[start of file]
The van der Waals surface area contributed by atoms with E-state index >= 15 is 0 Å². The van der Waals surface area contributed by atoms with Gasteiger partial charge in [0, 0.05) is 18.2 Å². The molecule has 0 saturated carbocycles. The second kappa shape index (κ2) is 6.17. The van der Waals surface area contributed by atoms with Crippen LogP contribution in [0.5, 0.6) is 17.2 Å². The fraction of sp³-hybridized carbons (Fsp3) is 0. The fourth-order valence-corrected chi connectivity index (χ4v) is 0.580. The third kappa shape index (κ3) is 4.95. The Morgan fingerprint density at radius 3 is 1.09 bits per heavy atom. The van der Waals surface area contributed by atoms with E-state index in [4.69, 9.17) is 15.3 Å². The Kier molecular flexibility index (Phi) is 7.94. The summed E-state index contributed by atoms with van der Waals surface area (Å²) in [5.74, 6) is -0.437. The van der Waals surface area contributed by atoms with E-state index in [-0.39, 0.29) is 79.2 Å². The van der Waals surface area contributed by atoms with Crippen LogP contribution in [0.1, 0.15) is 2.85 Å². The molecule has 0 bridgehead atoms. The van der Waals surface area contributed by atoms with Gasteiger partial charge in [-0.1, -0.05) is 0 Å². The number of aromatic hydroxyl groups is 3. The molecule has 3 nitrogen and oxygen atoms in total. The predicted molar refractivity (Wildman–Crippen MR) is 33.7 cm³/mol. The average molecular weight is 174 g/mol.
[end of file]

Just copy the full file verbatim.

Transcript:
The van der Waals surface area contributed by atoms with E-state index >= 15 is 0 Å². The van der Waals surface area contributed by atoms with Gasteiger partial charge in [0, 0.05) is 18.2 Å². The molecule has 0 saturated carbocycles. The second kappa shape index (κ2) is 6.17. The van der Waals surface area contributed by atoms with Crippen LogP contribution in [0.5, 0.6) is 17.2 Å². The fraction of sp³-hybridized carbons (Fsp3) is 0. The fourth-order valence-corrected chi connectivity index (χ4v) is 0.580. The third kappa shape index (κ3) is 4.95. The Morgan fingerprint density at radius 3 is 1.09 bits per heavy atom. The van der Waals surface area contributed by atoms with E-state index in [4.69, 9.17) is 15.3 Å². The Kier molecular flexibility index (Phi) is 7.94. The summed E-state index contributed by atoms with van der Waals surface area (Å²) in [5.74, 6) is -0.437. The van der Waals surface area contributed by atoms with E-state index in [-0.39, 0.29) is 79.2 Å². The van der Waals surface area contributed by atoms with Crippen LogP contribution in [0.1, 0.15) is 2.85 Å². The molecule has 0 bridgehead atoms. The van der Waals surface area contributed by atoms with Gasteiger partial charge in [-0.1, -0.05) is 0 Å². The number of aromatic hydroxyl groups is 3. The molecule has 3 nitrogen and oxygen atoms in total. The predicted molar refractivity (Wildman–Crippen MR) is 33.7 cm³/mol. The average molecular weight is 174 g/mol.